All along the California coast, the story repeats: local officials announce plans to redevelop marinas and waterfront districts, usually increasing the number of larger slips and decreasing small slips. Sometimes, like San Pedro’s Ports O’ Call Marina, docks are demolished and not replaced.
Yes, it’s important to maintain and renovate marinas. And yes, boats are getting larger and all need somewhere to dock and call home.
But what about the little guys, the people with the “starter boats” in the 20- and 30-foot range? Where do they go when they’re displaced?
In July, Arv and I were in Los Angeles and stopped in Marina del Rey, one of his favorite old haunts. We drove around looking at marinas, as we often do. Seeing many empty docks and older marine businesses closed for demolition and reconfiguration brought this issue home.
I’ve read the “official line” repeatedly from every locality where this occurs: we’re committed to maintaining a supply of boat slips of all sizes, including smaller lengths. Yet somehow when the number of dock slips plunges by a quarter to a third, it’s always the smaller slips that disappear and the docks accommodating larger yachts and megayachts that miraculously expand.
Does anyone care about regular boaters, the guy with the runabout or fishing boat he cherishes or the family with the small cruiser or sailboat representing their escape from everyday stresses? Or the newbie boater every yacht broker seeks who’s just getting into boating with a beginner-sized boat before graduating someday to a larger yacht?
The traditional advice is to lobby your local government officials to protest the changes. But many boaters don’t live or vote where they keep their vessels and don’t have a voice. Why would a SoCal elected official listen to a displaced “little boater” who lives out of district when there’s the potential for more money from a megayacht owner and crew?
Is boating, long a middle-class pursuit, doomed to become the preserve only of the rich?
It isn’t just marinas that are squeezing out boaters and maritime interests.
A few years ago, San Diego’s Shelter Island marine businesses were threatened with eviction because Port District’s commissioners wanted to “spruce up” the island to attract more lucre from the all-mighty tourists. Gleaming white yachts docked at marinas might be acceptable eye candy for tourists, but grubby businesses like boatyards, engine mechanics and other marine services essential to supporting the boating community needed to go. The Port wanted to “sanitize” the island, squeeze in more hotels and maximize its revenue.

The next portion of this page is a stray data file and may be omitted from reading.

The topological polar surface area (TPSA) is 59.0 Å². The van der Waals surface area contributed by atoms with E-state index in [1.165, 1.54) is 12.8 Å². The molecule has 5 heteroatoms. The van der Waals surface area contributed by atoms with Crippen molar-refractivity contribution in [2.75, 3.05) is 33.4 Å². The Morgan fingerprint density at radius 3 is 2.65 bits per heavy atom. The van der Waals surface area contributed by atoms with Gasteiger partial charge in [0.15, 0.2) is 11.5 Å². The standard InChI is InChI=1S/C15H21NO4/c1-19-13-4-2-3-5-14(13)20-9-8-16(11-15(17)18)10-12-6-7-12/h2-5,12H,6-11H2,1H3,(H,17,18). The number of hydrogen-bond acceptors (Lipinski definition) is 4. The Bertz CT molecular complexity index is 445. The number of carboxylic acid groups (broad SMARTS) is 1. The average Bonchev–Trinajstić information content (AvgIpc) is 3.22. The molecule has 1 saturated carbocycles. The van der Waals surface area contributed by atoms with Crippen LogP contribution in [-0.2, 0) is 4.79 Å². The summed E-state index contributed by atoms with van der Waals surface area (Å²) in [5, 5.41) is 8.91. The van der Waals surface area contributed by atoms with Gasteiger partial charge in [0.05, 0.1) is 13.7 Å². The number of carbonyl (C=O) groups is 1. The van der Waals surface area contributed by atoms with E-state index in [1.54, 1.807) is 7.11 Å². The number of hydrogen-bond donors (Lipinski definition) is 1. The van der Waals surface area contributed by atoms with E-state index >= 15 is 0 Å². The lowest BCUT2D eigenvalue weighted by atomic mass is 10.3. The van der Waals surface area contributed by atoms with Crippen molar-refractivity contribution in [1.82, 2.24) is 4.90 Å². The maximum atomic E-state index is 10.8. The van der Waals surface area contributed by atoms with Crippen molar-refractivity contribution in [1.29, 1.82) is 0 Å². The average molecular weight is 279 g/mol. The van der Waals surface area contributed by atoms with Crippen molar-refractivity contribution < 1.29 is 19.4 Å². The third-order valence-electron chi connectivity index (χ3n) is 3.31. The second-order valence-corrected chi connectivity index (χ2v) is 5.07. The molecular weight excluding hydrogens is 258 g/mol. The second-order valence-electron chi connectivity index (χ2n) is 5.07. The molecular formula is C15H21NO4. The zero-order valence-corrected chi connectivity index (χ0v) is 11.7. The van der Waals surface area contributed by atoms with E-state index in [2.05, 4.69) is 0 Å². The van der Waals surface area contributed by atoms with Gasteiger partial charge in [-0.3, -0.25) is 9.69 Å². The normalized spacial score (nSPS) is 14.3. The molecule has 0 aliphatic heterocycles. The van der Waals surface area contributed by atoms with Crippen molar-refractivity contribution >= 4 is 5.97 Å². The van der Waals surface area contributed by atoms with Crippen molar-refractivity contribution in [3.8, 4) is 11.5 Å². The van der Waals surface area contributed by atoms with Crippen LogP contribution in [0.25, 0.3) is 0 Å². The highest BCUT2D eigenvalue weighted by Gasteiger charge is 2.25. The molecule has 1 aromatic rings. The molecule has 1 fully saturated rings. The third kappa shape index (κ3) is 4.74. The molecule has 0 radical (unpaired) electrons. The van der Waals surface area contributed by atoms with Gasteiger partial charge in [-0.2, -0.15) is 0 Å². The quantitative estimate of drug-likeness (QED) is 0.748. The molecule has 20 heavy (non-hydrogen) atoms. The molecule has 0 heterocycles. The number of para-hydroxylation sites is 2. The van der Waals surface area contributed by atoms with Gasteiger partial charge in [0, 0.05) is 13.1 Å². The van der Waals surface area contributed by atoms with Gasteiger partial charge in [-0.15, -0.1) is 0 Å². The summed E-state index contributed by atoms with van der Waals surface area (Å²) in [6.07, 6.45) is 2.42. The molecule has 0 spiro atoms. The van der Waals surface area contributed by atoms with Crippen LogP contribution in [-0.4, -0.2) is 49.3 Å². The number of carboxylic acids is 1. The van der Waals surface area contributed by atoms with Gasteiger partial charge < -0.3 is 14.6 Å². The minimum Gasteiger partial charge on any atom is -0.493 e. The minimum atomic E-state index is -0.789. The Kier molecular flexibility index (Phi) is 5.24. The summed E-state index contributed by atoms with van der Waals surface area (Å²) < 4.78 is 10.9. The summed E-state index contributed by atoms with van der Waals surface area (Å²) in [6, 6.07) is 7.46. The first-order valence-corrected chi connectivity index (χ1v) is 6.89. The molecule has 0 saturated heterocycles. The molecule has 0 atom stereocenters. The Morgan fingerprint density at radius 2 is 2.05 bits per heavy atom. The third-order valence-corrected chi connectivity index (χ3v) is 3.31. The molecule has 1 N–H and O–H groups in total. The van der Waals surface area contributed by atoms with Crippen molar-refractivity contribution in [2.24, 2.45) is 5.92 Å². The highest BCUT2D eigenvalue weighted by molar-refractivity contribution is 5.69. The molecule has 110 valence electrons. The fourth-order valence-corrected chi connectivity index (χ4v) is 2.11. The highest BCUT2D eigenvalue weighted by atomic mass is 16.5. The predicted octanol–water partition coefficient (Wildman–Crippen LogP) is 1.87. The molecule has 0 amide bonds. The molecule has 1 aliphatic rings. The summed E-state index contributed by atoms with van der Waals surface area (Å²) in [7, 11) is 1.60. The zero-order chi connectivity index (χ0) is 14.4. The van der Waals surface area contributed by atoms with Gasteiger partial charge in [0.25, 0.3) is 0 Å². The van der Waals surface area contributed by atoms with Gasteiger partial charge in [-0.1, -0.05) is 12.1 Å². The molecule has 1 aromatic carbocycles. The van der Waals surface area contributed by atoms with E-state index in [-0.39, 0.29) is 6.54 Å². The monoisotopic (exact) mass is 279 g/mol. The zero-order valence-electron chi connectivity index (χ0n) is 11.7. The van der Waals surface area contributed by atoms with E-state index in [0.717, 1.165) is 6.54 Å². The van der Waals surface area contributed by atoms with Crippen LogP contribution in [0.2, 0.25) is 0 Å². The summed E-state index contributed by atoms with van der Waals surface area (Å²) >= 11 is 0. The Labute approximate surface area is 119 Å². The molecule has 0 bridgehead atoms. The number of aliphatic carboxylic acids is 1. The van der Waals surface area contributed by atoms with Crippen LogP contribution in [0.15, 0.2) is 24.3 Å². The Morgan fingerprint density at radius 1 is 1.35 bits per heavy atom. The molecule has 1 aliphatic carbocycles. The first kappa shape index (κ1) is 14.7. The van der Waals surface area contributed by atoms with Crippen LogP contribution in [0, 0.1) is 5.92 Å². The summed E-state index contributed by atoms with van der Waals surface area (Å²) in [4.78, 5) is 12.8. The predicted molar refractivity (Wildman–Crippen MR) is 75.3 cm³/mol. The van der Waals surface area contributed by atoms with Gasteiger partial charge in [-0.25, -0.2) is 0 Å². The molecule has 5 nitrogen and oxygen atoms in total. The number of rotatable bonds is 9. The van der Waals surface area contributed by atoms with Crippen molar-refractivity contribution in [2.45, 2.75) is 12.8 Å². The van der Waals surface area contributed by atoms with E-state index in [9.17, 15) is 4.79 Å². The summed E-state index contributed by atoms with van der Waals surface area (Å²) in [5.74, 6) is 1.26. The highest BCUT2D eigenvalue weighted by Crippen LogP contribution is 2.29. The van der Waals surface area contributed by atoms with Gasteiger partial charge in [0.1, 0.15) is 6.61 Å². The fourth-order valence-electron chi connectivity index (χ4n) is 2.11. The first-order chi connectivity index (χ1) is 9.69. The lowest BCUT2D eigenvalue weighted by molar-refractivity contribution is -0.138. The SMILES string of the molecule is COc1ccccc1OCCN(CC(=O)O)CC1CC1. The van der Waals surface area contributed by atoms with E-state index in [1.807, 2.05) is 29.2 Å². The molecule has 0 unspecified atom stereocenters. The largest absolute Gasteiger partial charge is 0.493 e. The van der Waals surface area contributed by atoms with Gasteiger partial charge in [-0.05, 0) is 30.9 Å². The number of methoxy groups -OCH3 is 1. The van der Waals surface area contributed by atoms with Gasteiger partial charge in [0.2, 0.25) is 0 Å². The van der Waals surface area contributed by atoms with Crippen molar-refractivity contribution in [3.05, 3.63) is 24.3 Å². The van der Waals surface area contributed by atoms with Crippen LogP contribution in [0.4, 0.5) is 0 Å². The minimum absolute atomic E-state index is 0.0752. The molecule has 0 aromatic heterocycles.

Land and money grab, anyone?
Fortunately, that proposal was shouted down and the Shelter Island marine industry continues to thrive, despite gentrification. Still we are losing our maritime inheritance and our older, more historic structures, not just in San Diego but in every SoCal coastal community.
Readers still stop me to talk about the column I wrote last year about the demise of The Red Sails and the galloping loss of our maritime heritage, including Anthony’s on San Diego’s Embarcadero. Both restaurants, admittedly needing upgrades, had survived over 50 years before succumbing to “new concepts” from the Brigantine Group.
San Diego’s waterfront, like many, is about to change more radically as Seaport Village (along with currently vacant sites on Harbor Island and by the airport) is redeveloped.
Why the haste to redevelop everything at once, I asked a friendly port commissioner.
“We need to maximize our revenue,” he responded.
Maximizing revenue comes at the expense of the very character of our waterfront and against the interests of middle-class recreational boaters.
It’s time to slow down and listen to the public’s wishes.